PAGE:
That said, in many ways, reading performance counters is a bit of a combination of science, skill, and dark-art. But, if you’re interested in using them for performance tuning, they’re a great set of tools to use from a bottom-up perspective (i.e. to look at underlying hardware performance and problems in order to try and ‘correlate up’ to what might be the root cause of problems). And, to that end, a great resource for getting started with performance counters (other than just using them and avoiding the temptation to jump to conclusions) is a great, free, poster compiled by Quest Software and found here.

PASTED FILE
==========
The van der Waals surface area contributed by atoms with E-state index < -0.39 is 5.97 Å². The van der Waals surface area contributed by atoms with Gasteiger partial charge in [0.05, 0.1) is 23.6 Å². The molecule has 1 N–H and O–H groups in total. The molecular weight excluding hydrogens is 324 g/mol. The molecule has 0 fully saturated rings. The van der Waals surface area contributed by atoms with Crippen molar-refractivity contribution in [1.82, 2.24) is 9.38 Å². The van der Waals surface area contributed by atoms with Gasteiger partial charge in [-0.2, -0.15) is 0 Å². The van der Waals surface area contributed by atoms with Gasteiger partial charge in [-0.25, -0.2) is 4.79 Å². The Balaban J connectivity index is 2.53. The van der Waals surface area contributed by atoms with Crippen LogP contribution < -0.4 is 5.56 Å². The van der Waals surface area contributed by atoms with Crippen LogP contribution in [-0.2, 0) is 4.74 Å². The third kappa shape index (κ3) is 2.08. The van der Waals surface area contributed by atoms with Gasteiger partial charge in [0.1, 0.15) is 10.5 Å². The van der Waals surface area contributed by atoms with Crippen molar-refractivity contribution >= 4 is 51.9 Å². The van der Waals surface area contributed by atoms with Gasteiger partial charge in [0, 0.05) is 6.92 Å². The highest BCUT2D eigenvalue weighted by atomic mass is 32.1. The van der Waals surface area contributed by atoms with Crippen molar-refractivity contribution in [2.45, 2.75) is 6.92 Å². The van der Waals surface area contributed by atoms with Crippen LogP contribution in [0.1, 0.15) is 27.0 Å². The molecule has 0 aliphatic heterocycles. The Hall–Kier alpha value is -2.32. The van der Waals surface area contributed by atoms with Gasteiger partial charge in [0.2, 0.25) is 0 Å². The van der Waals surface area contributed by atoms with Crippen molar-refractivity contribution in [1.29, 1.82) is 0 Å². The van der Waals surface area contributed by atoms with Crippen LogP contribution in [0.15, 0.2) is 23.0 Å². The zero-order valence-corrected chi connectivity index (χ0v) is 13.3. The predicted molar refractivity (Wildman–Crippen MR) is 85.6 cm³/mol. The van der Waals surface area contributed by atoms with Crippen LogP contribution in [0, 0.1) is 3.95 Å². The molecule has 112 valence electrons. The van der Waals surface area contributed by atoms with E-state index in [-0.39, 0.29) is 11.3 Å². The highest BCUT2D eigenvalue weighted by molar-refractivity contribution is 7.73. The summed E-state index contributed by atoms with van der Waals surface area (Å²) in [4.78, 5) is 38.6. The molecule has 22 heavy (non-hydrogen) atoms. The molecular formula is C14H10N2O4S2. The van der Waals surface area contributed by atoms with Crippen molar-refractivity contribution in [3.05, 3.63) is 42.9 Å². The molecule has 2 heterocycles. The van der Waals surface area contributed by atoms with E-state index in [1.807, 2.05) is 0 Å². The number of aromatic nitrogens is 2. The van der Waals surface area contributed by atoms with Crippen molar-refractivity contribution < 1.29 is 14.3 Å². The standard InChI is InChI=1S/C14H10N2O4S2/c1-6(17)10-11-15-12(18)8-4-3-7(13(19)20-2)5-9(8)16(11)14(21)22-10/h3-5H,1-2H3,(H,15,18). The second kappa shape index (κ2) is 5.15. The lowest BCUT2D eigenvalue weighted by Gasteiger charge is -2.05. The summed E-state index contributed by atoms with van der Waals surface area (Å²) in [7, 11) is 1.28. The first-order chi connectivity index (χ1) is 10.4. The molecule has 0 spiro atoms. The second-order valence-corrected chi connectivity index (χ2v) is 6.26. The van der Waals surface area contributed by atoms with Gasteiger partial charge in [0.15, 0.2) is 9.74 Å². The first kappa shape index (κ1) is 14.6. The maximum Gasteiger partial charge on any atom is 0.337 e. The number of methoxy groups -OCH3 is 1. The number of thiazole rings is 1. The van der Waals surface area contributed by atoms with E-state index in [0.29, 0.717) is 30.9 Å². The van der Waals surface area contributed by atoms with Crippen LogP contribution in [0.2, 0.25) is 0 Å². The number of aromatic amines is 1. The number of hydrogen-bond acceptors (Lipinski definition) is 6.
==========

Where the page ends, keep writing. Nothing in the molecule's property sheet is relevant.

There’s also an article on MSSQLTips.com by Tibor Nagy that provides some additional information on How to Identify Microsoft SQL Server Memory Bottlenecks that you’ll want to check if you think you may not have enough RAM.
Otherwise, as part of my presentation I also showcased how you can easily use DMVs as a way to query not only where potential memory problems might be found, but also as a way to easily track down which databases and even which tables/indexes within a database are taking up the most RAM or Memory. And, to that end, I pinched some queries from an article that Aaron Bertrand had written for MSSQLTips.com where he outlined how to Determine SQL Server memory use by database and object.
Similarly, I also used a query similar to the following: